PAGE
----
Railroad Signal or Switch Operator

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Railroad Signal or Switch Operator

Education and Training High school and training

Salary Median—$21.46 per hour

Employment Outlook Poor

Definition and Nature of the Work

Railroad signal operators install and maintain the signaling devices used by dispatchers to communicate with train crews. Switch operators control the track switches, usually two sections of rail, that divert the locomotive or cars from one track to another for coupling and uncoupling.

Signals are lights or other markers along the track that are controlled by train dispatchers, who work in the central railroad station. During construction of new signals, operators may mix and pour concrete tower bases and cut and weld the metal towers used to support the signals. Many of their duties have been taken over by technicians, who install and repair fiber-optic communication systems. Both signal operators and technicians check and repair lights, fiberoptic cables, or electrical lines.

Some railroads still use battery-powered and mechanical signals. Signal operators check the battery charge and moving parts of the older systems. After operators make inspections, they must complete written records of what they have seen and done.

Switch operators may have to push or pull the switch tracks into place so that train cars can be diverted. Once the cars have moved into the switches, operators use brakes to stop them. They raise or lower levers to couple or uncouple cars and signal the engineer to move the locomotive into place to uncouple or couple other cars. Many of their duties have been mechanized or computerized.

Education and Training Requirements

A high school education is required. Courses in shop, mechanics, and math are helpful. Most railroads prefer to hire people who have training in electrical engineering from vocational or technical schools. Applicants must be between eighteen and thirty-five years old and in good health.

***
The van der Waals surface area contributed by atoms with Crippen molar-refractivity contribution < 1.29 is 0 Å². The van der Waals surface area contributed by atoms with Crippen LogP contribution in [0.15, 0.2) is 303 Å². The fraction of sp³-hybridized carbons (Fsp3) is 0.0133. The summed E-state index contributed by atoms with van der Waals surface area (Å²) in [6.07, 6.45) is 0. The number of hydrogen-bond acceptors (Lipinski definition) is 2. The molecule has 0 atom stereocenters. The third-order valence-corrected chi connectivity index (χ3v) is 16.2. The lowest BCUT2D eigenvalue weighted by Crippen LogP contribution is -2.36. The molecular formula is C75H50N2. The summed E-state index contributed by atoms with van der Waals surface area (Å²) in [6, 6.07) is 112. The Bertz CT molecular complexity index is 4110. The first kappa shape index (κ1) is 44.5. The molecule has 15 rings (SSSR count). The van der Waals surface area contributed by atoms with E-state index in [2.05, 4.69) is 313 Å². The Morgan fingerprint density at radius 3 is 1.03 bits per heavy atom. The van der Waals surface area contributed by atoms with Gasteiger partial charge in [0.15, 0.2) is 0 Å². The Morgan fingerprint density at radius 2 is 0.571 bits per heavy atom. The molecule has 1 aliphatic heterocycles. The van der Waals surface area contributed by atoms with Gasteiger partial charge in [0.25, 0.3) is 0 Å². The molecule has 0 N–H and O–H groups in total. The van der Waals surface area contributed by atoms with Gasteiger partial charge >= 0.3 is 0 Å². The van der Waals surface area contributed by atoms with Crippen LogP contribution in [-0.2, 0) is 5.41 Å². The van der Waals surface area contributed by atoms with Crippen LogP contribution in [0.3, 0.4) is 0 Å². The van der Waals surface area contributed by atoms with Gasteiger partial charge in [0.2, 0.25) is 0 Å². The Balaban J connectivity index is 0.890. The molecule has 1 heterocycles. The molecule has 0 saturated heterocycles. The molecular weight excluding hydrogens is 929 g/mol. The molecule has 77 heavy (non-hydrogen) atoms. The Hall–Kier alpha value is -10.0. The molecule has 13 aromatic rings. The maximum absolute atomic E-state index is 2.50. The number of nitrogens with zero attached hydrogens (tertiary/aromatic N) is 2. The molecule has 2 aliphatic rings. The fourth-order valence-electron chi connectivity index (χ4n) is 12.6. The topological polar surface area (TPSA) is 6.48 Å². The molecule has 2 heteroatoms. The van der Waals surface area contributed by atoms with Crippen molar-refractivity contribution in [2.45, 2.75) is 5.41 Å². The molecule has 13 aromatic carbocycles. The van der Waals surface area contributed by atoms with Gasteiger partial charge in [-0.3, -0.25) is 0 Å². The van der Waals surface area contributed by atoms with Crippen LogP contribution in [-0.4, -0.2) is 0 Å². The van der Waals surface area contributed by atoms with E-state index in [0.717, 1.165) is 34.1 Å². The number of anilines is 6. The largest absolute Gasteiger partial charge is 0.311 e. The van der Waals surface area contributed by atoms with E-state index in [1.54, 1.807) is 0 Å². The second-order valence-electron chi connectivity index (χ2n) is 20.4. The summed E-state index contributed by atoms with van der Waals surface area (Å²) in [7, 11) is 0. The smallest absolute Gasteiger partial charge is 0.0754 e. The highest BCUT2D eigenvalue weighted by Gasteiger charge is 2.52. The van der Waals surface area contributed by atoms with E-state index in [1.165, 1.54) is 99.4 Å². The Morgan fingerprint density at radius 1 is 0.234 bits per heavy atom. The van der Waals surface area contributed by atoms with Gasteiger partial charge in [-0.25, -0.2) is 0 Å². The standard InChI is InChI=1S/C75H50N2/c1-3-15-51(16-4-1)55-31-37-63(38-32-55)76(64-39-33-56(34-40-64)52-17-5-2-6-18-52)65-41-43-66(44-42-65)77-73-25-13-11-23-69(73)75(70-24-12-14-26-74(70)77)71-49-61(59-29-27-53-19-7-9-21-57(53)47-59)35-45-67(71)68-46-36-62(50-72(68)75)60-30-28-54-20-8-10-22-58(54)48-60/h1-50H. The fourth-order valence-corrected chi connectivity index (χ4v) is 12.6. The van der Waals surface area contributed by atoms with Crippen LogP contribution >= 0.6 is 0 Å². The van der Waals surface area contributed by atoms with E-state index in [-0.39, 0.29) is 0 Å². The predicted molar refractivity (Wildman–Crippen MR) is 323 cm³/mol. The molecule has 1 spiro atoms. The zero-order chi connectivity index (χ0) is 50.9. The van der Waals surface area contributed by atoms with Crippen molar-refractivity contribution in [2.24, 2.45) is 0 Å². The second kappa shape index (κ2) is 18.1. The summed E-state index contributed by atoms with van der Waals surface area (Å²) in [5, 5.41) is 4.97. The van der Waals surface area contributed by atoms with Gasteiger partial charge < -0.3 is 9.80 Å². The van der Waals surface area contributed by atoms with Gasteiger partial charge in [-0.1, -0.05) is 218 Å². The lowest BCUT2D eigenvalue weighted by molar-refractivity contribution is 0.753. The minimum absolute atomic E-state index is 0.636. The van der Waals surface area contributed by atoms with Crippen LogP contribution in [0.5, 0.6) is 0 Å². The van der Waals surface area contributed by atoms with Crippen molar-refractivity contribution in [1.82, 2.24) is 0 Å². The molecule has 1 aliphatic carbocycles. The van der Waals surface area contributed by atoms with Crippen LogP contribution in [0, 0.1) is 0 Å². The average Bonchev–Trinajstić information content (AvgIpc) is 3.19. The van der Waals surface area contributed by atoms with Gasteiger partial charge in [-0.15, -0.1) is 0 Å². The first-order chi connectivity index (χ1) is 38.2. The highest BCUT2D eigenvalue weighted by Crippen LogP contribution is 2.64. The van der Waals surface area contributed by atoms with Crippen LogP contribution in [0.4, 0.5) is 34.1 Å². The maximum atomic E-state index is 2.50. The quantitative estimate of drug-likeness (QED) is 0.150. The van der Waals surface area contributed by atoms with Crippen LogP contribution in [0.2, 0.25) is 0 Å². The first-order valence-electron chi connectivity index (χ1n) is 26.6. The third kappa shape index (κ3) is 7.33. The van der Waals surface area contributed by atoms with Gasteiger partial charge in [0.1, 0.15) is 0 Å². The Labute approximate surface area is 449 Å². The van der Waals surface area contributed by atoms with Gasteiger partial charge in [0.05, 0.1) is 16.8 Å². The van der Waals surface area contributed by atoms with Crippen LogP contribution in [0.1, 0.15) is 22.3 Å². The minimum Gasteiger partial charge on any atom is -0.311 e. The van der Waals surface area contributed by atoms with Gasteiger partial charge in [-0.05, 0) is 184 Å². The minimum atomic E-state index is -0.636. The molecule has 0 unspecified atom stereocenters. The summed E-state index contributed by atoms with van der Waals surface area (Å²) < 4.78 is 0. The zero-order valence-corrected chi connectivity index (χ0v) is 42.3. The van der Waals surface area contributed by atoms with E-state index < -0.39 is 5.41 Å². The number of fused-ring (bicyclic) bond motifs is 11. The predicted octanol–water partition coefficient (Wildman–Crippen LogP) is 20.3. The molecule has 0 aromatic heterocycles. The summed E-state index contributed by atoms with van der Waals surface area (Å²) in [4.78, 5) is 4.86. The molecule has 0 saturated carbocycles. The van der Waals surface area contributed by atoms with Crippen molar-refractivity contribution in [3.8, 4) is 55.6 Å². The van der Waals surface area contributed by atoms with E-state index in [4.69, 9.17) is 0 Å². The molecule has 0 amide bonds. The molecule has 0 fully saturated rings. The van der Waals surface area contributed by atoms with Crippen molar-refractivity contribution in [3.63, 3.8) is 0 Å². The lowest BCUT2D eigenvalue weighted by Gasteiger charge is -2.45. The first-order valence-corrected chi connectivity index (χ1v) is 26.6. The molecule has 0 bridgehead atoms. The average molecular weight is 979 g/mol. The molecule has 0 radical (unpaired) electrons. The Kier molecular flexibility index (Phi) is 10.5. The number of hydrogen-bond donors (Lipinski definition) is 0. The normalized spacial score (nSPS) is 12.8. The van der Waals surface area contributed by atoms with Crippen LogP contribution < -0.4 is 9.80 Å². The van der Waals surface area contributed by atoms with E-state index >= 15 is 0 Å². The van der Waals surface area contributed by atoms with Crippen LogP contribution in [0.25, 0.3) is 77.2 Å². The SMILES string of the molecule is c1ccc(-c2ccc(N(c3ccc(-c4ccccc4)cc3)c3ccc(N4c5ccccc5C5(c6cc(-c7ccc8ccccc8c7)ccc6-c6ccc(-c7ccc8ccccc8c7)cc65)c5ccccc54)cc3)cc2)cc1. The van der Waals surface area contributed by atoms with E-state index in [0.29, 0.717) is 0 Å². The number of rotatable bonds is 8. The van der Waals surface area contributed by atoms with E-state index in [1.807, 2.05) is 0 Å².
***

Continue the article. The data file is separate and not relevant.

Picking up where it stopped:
New workers undergo four- to 6-week training programs that combine classroom and on-site training. They also work under the supervision of experienced workers for some time. After about a year they become assistants in their departments. With more experience, they advance to jobs as signal or switch operators.

Getting the Job

Job seekers can apply directly to the personnel offices of railroad companies. State employment offices sometimes list railroad job openings.

Advancement Possibilities and Employment Outlook

Signal operators may become lead operators if they show leadership ability. They may also advance to gang supervisors, testers, inspectors, or railroad engineers. Switch operators may advance to supervisory or administrative positions.

Employment of signal and switch operators is expected to decline through 2014. Technical advances have led to increased productivity, so fewer operators are needed. Some positions become available when experienced workers retire, transfer to other railroad jobs, or leave the field.

Working Conditions

Once workers get jobs as signal or switch operators, their work is fairly steady. Signal installations and repairs are made outdoors in all kinds of weather and whenever and wherever equipment breaks. Signal operators travel to new construction sites, so they may be away from home frequently. Switch operators work in shifts in rail yards. Both jobs can be dangerous because of rolling machinery and electrical wiring.

Where to Go for More Information

Association of American Railroads
50 F St. NW
Washington, DC 20001-1564
(202) 639-2100

Brotherhood of Railroad Signalmen
917 Shenandoah Shores Rd.
Front Royal, VA 22630-6418
(540) 622-6522

United Transportation Union
14600 Detroit Ave.
Cleveland, OH 44107-4250
(216) 228-9400

Earnings and Benefits

In 2004 the median wage of signal and switch operators was $21.46 per hour. Benefits included health insurance, paid vacations and holidays, and pension plans. Many received passes entitling them to free travel on their rail lines.

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Railroad Signal or Switch Operator

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